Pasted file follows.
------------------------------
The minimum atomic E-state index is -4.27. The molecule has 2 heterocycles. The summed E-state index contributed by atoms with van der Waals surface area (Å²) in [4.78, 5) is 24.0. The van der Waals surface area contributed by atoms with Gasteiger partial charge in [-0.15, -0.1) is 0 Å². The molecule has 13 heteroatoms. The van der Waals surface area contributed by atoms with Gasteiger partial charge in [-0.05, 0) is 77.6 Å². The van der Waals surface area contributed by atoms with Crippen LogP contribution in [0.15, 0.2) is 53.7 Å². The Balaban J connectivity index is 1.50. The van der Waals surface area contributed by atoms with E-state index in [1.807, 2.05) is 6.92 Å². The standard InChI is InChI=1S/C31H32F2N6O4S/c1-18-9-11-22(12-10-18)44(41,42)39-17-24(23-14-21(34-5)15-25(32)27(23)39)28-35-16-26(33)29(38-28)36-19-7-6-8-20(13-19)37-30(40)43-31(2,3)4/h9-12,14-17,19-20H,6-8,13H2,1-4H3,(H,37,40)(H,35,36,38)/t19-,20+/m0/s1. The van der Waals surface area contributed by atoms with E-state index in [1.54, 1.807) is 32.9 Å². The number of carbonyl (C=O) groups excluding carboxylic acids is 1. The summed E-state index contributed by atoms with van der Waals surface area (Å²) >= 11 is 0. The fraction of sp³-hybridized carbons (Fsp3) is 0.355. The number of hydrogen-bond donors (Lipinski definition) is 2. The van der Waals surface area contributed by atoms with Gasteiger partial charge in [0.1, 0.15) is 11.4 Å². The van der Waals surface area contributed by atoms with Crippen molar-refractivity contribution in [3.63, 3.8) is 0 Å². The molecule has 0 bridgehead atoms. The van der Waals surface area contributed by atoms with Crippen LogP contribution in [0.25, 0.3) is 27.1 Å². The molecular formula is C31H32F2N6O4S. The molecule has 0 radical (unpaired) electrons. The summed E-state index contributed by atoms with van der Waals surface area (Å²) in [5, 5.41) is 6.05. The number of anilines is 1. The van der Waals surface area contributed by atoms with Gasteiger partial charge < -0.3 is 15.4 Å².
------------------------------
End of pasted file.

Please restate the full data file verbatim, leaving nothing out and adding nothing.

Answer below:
The minimum atomic E-state index is -4.27. The molecule has 2 heterocycles. The summed E-state index contributed by atoms with van der Waals surface area (Å²) in [4.78, 5) is 24.0. The van der Waals surface area contributed by atoms with Gasteiger partial charge in [-0.15, -0.1) is 0 Å². The molecule has 13 heteroatoms. The van der Waals surface area contributed by atoms with Gasteiger partial charge in [-0.05, 0) is 77.6 Å². The van der Waals surface area contributed by atoms with Crippen LogP contribution in [0.15, 0.2) is 53.7 Å². The Balaban J connectivity index is 1.50. The van der Waals surface area contributed by atoms with E-state index in [1.807, 2.05) is 6.92 Å². The standard InChI is InChI=1S/C31H32F2N6O4S/c1-18-9-11-22(12-10-18)44(41,42)39-17-24(23-14-21(34-5)15-25(32)27(23)39)28-35-16-26(33)29(38-28)36-19-7-6-8-20(13-19)37-30(40)43-31(2,3)4/h9-12,14-17,19-20H,6-8,13H2,1-4H3,(H,37,40)(H,35,36,38)/t19-,20+/m0/s1. The van der Waals surface area contributed by atoms with E-state index in [1.54, 1.807) is 32.9 Å². The number of carbonyl (C=O) groups excluding carboxylic acids is 1. The summed E-state index contributed by atoms with van der Waals surface area (Å²) >= 11 is 0. The fraction of sp³-hybridized carbons (Fsp3) is 0.355. The number of hydrogen-bond donors (Lipinski definition) is 2. The van der Waals surface area contributed by atoms with Gasteiger partial charge in [0.1, 0.15) is 11.4 Å². The van der Waals surface area contributed by atoms with Crippen molar-refractivity contribution in [3.63, 3.8) is 0 Å². The molecule has 0 bridgehead atoms. The van der Waals surface area contributed by atoms with Crippen LogP contribution in [0.25, 0.3) is 27.1 Å². The molecular formula is C31H32F2N6O4S. The molecule has 0 radical (unpaired) electrons. The summed E-state index contributed by atoms with van der Waals surface area (Å²) in [5, 5.41) is 6.05. The number of anilines is 1. The van der Waals surface area contributed by atoms with Gasteiger partial charge < -0.3 is 15.4 Å².